Daryl - Ann


She then spent 3 weeks in NICU battling with a pneumothorax, seizures and edema all over. The edema meant that her brain was swollen. This meant that her brain was telling her body not to urinate, which in turn meant that her body, and brain, swelled more. Her head was 34cm at birth, and just over a week later it was 36cm. She was put on half rations to dehydrate/starve her, so that she would start to wee, and it worked.
Before she was 24 hours old, she had required resuscitation again, and had started to have seizures, so was given a couple of anti-epileptic drugs which knocked her out for the next two weeks. We were desperate to have her awake, but sleep was better than the awful ‘sunset eyes’ seizures she was having.
Various scans showed she had hypoxic ischemic encephalopathy, and we were told she was unlikely to walk, talk, eat or even breastfeed. Infact, we would be lucky if she made it to her first birthday, as she would likely be killed by infection before then.
I’ve since told a hall of med students that this must be the most important skill for a doctor to attain; to be able to make the hopeful next of kin hit rock bottom. It sounds bad perhaps, but we needed to get there. We needed to realise that everything we had been looking forward to for the last nine months could disappear very soon. We needed to cry and get angry and sad. We had two things that helped us to get through this. Firstly, Rob and I have always talked about EVERYTHING.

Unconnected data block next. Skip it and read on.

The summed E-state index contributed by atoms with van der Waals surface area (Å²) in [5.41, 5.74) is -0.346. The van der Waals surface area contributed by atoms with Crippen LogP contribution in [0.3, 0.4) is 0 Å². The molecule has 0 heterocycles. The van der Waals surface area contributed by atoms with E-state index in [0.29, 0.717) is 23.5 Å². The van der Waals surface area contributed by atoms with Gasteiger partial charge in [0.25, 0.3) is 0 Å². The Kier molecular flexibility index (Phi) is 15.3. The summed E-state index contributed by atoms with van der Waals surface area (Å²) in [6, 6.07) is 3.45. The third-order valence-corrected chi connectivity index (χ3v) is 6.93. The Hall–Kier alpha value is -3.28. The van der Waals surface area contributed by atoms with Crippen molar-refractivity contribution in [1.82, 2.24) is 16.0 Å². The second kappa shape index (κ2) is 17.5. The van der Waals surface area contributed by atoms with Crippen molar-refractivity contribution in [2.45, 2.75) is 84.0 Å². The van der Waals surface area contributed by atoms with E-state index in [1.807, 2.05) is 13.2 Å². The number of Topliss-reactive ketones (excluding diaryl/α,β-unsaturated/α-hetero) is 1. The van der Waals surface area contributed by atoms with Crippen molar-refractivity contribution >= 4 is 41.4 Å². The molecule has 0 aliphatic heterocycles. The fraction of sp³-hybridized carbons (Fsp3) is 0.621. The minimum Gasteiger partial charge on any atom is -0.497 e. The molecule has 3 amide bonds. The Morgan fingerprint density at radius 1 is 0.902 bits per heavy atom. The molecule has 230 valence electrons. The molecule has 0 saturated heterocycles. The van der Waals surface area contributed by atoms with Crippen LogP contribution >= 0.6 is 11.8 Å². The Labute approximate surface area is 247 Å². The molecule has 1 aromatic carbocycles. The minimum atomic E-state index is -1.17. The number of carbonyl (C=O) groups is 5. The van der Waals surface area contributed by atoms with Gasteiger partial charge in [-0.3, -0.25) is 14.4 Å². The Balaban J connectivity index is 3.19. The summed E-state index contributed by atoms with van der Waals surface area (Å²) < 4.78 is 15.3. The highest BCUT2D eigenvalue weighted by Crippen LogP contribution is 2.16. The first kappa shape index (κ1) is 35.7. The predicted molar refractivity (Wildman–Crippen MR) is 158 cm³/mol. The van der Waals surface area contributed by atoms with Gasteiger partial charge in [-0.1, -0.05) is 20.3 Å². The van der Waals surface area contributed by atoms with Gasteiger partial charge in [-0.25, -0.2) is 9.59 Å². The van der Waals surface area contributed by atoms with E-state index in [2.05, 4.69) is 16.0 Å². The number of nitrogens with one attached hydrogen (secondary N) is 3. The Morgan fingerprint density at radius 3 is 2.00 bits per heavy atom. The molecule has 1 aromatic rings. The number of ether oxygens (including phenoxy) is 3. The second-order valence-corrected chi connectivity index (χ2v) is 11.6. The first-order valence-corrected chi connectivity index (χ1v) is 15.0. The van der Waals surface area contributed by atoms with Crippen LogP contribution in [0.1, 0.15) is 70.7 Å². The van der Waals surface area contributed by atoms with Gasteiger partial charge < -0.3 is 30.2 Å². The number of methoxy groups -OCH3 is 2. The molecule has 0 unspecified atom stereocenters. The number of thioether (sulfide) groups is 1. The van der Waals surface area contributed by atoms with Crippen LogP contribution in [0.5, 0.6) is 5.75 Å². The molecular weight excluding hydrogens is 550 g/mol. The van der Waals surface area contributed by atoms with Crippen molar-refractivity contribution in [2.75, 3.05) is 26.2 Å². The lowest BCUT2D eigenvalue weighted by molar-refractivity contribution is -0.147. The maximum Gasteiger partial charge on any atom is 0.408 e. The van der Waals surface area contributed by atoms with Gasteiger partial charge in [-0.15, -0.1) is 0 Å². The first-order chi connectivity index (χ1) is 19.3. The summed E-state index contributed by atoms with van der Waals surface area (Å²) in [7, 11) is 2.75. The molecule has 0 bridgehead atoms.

Until 3 in the morning we’d stay up debating this or that, and this was no different. We told each other everything. All our sad thoughts, all our dark thoughts, all our hopeful and angry thoughts. We didn’t hide anything from each other, and we’ve kept it like that. This was no time to keep secrets, our load was heavy enough without them.
Secondly, my mother had come down to help out with the birth and the first week or so at home. I don’t know what we would have done without her there. She gave us someone else to talk to, someone to distract us, and someone from whom we could draw strength. She never really cried that whole time, except for by herself in bed at night, I found out later. We will always be so grateful for her strength.
I hope though, that the doctors who have to give that speech, secretly hope they’re wrong. And how hard it must be for them, as they would never be able to take credit for any improvements, but maintain that bottom line, that pessimistic view, so as not to let your hope get away on you.
What made the whole thing so much harder was that the mothers whose babies were up in NICU (on the 5th floor) where put in the room right at the end of the corridor of the Maternity Ward (on the 2nd floor)…so everytime we went up to or came back from NICU, or went to get the breast pump or anywhere else, we had to walk past all the rooms with mothers with their babies beside them. I should have had my baby beside me too. It was the most upsetting thing I’ve had to do. I was so angry and jealous of all those other happy families, who weren’t going through what we were. It just wasn’t fair.